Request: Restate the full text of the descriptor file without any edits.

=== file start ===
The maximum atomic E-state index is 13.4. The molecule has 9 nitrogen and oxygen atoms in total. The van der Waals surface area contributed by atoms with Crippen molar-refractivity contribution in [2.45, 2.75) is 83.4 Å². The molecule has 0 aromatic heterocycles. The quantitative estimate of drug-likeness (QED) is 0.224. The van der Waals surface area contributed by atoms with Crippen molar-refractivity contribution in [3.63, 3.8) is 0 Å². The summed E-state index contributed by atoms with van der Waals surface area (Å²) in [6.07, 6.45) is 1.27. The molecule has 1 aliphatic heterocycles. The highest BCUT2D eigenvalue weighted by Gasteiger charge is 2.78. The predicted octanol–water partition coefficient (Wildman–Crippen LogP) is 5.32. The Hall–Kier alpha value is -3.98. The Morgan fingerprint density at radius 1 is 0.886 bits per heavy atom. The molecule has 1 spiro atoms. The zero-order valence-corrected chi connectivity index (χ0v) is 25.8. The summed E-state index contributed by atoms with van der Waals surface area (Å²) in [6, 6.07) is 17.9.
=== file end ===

The maximum atomic E-state index is 13.4. The molecule has 9 nitrogen and oxygen atoms in total. The van der Waals surface area contributed by atoms with Crippen molar-refractivity contribution in [2.45, 2.75) is 83.4 Å². The molecule has 0 aromatic heterocycles. The quantitative estimate of drug-likeness (QED) is 0.224. The van der Waals surface area contributed by atoms with Crippen molar-refractivity contribution in [3.63, 3.8) is 0 Å². The summed E-state index contributed by atoms with van der Waals surface area (Å²) in [6.07, 6.45) is 1.27. The molecule has 1 aliphatic heterocycles. The highest BCUT2D eigenvalue weighted by Gasteiger charge is 2.78. The predicted octanol–water partition coefficient (Wildman–Crippen LogP) is 5.32. The Hall–Kier alpha value is -3.98. The Morgan fingerprint density at radius 1 is 0.886 bits per heavy atom. The molecule has 1 spiro atoms. The zero-order valence-corrected chi connectivity index (χ0v) is 25.8. The summed E-state index contributed by atoms with van der Waals surface area (Å²) in [6, 6.07) is 17.9.